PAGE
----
So on January 4 my partner Maya and I arrived for five nights in what Robert calls “Trumptopia” – just as it was suffering one of its worst-ever cold snaps. Despite eight years in Invercargill at the foot of New Zealand I'd never been as cold as when we stepped out of the airport terminal. Factoring in wind chill it was around -22 ͦC.
What was to have been the first preview the next night was closed to the public at the last moment to fine-tune lighting, sound and staging elements. The run-through, however, did allow me to relish the intellectual rigour and flaring imagination that the Slovenian designer Eva Petric had brought to bear with her Rubik's cube of shadow images. Like her costumes the design was adroitly non-literal and thrillingly evocative. Two days later we returned for a matinee preview and, despite two actors still being insecure with their lines, I could now see that the production successfully realised the jolting, jarring transitions from frothy comedy to confronting darkness.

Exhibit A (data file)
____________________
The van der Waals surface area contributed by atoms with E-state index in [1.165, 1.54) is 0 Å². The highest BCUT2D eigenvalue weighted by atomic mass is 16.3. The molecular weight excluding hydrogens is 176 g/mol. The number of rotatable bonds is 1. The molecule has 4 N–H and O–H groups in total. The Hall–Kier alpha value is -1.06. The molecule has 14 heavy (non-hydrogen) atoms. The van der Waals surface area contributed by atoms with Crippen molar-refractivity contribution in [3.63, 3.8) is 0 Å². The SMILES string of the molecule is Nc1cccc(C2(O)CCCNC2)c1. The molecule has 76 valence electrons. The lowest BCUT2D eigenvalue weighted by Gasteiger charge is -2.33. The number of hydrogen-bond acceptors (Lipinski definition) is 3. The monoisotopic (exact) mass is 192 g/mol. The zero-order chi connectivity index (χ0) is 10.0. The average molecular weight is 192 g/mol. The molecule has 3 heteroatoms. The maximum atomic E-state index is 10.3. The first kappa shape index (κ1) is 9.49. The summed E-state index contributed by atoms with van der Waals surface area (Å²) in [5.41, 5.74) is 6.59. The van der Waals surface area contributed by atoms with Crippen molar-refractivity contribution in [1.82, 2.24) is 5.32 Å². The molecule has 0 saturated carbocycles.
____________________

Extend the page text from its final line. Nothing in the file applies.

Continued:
That night Robert assembled a different group of exceptional actors to read another of my plays, The Last Drop. Hearing this spring to life before my ears was a singular joy, with the luminous Sara Barker bringing spearing emotion to her lead role.
Guilt's opening night was deemed worthy of a story about Eva's involvement by Slovenian national television, and also attracted the Austrian and Czech Republic ambassadors (but no one from the Australian embassy). The performances shot to another level compared with the final preview, notably those of Nanna Ingvarsson (Jeanne, the delusional prioress) and John Geoffrion (the zealous Jesuit, Surin), while Oscar Ceville (Grandier), Danielle Davy (Brigitte, whom he seduces) and Ron Litman (De Brou, her father and a magistrate) further raised the high level they'd already established at the preview.
At the end I was not so much exhilarated as relieved: I didn't need to shrink from ownership of my soul-baring verse, and I hadn't been having a lend of myself for over 40 years. I (no doubt awkwardly) shared a curtain-call, and the after-party afforded my first chance of extended conversation with some of the actors, whose appreciation of the text was especially heart-warming.